I've had co-workers who have given longer notice and it's depressing for everyone. They aren't happy because they have nothing to do (which may be fine, but do you want to be stuck at work all day with nothing to do?) To the rest of us, they're like the walking dead.


A few of the senior people who have left have instead taken time off for a "sabbatical" or whatever you'd like to call it. Then a few months later, they give notice.
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Re: Before giving notice - How did you deal with i
Old 10-04-2004, 06:56 AM   #11
 
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Re: Before giving notice - How did you deal with i

Quote:

Hey Cut Throat,

I am in similar situation. I am looking to retire in 6 to 7 months. I had planned to give them 2 to 3 week notice.

Over the last 3 years, my role has slowly been diminished. Last year, the company cut expenses by letting go a number of employees. I retained my job but they greatly reduced my salary.
I guess I am wondering why you think they couldn't fire me?

MJ

Well they could fire you, but that is for you to decide.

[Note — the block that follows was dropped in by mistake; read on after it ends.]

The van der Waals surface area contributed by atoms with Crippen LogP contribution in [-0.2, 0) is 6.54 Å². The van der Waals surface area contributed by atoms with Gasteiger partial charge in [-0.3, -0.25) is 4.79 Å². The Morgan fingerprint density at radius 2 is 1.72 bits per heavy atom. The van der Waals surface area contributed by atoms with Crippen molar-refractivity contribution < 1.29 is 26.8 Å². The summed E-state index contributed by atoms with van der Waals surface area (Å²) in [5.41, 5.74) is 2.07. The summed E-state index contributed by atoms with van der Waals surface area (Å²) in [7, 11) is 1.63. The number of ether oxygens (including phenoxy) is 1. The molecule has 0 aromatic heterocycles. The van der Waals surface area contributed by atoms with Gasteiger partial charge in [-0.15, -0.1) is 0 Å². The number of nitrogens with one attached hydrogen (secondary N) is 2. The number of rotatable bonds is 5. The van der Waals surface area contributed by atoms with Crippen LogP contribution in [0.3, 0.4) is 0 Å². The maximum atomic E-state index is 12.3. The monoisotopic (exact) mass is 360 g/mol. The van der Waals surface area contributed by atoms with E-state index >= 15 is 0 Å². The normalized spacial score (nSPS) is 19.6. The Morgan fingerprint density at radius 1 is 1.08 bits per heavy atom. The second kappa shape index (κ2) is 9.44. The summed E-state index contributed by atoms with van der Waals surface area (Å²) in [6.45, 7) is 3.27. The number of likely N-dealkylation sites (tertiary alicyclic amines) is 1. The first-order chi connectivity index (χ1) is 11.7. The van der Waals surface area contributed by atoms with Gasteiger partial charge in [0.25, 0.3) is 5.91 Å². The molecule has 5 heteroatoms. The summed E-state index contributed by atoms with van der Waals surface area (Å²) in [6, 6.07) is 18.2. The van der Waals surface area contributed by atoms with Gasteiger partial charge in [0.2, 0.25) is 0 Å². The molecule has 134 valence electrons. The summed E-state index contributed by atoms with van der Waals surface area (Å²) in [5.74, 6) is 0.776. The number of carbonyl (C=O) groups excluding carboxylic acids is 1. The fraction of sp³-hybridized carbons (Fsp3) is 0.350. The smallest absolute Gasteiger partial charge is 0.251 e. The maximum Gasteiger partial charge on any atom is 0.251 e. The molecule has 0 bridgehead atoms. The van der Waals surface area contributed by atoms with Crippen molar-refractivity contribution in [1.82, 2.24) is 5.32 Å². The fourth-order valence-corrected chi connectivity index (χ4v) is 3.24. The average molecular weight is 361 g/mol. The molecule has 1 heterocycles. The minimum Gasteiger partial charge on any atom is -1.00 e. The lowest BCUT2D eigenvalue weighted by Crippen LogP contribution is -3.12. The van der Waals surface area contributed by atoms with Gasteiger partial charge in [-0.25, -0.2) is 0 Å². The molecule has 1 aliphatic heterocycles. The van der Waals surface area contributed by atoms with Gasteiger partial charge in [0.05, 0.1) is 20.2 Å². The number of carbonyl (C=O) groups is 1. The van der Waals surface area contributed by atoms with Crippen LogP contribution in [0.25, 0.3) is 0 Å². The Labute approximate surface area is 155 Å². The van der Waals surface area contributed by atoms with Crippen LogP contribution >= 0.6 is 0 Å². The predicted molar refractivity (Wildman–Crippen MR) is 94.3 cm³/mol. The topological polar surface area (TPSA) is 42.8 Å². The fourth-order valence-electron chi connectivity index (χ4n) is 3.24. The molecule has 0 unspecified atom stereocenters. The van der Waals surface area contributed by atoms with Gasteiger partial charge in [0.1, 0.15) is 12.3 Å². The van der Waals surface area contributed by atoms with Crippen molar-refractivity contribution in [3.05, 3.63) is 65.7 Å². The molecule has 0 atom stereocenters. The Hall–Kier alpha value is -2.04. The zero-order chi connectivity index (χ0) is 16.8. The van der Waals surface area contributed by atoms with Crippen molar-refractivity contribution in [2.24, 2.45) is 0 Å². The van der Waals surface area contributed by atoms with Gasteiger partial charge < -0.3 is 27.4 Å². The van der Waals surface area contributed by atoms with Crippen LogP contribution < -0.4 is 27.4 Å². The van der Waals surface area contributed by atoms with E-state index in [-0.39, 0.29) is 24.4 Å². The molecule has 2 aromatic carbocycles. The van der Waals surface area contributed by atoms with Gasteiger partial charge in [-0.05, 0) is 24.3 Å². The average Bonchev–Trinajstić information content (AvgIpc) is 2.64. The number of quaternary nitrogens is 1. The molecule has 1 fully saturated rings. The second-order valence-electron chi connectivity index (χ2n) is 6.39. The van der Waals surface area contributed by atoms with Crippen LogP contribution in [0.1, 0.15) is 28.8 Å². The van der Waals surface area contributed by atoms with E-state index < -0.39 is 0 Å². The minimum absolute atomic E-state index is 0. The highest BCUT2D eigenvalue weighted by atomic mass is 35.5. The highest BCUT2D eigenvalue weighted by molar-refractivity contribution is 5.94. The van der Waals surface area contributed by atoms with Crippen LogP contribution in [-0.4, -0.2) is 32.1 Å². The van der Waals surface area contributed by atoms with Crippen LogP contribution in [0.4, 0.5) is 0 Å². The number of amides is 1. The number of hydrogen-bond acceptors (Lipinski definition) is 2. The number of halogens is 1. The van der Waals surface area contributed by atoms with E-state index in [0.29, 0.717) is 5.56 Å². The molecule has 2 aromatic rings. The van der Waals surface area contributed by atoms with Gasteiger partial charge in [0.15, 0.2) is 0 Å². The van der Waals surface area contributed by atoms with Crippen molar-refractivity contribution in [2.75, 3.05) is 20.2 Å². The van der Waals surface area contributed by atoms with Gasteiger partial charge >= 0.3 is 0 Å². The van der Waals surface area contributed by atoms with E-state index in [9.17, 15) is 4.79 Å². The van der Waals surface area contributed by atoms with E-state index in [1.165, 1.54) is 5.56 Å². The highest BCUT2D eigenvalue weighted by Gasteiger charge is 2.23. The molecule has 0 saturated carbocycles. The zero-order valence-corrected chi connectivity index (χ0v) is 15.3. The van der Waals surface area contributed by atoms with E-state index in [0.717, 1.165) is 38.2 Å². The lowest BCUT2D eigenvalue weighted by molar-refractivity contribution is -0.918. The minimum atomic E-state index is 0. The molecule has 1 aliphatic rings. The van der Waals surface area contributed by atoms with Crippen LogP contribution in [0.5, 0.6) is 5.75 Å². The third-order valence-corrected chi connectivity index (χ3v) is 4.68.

Having been a manager and sat in on various discussions of hiring and firing, the last thing management wants at any company is problems. Firing causes problems and they don't want to do it. The exception is when an employee violates a company rule. Theft, Sexual harrasment etc.

Management always says they want to know far in advance of any employee plans or changes. By giving them 6 months advance notice of your retirement, you will have fulfilled their wishes. It would be a very bad message to all the other employees to fire you when you gave them advance notice.

They probably want you gone and will most likely pay you your salary to leave early. One letter from an attorney is not worth the money that they will have to pay your salary for the 6 months. Again - Management hates problems!